“This person, this girl, is so special, because I felt like in the beginning she’s very meek,” Jandreau said, referring to Amelia’s controlling husband and the norms of society at that time. “A woman’s part there is very meek, very quiet, and you can absolutely see that in the beginning. She’s a mouse. … I love that arc of her, as an actor you love that. She gets a little more wild, more primal; she becomes a fighter and you see that at the end, that she woke up and she’s aware of herself, and she sees how much power and self-worth that she has afterward.”

Parker, who wrote the story, said it wasn’t difficult for him to create a strong central female character. As a native of Southern California, he grew up learning about the Oregon Trail, the Gold Rush and the history of the West. When he started writing, he researched firsthand accounts of women traveling west in covered wagons.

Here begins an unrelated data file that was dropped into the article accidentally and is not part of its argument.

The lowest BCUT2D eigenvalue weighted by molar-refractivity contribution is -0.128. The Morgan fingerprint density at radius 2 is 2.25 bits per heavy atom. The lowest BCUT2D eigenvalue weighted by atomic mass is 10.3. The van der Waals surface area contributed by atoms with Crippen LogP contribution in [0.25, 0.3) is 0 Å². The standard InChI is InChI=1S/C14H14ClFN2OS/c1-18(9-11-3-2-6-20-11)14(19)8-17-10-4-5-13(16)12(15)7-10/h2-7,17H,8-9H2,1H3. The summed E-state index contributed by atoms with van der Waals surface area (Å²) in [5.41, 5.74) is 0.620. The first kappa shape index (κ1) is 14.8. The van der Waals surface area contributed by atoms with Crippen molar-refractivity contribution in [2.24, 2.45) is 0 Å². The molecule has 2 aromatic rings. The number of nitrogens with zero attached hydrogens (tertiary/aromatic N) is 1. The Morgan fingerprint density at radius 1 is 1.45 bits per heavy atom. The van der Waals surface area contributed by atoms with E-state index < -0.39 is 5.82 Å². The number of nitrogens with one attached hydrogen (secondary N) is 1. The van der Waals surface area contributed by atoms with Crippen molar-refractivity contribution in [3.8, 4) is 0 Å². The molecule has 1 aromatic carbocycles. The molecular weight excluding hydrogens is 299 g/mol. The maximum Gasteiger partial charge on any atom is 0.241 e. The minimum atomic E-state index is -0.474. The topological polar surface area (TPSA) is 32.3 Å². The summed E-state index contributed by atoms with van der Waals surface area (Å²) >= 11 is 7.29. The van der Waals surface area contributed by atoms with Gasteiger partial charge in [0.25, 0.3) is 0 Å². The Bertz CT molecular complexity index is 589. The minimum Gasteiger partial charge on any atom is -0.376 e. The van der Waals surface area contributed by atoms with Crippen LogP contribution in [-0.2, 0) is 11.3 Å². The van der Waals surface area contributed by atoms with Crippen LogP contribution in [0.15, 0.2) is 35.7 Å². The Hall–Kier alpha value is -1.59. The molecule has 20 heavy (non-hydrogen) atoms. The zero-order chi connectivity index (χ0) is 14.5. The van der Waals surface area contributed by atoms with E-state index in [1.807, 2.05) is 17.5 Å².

“I just borrowed upon their experiences. I tried as best as possible to put myself in the mind-set of that,” he said. Imagining the struggles in the wilderness wasn’t hard either. “To be honest, I’m not an adventure man. I would experience some of the same experiences that Amelia would,” he said. “I think Amelia’s experiences mirror (what a man’s experience would be). It transcends gender.”

Breckenridge marks the world premiere of “The Trail,” which will make the rounds at other festivals this year, including the Raindance Festival in London. The film was also awarded the Breck “Best Of” award for the spiritual category. The honor was an unexpected and “amazing” surprise, Parker said. “The Trail” is his first film.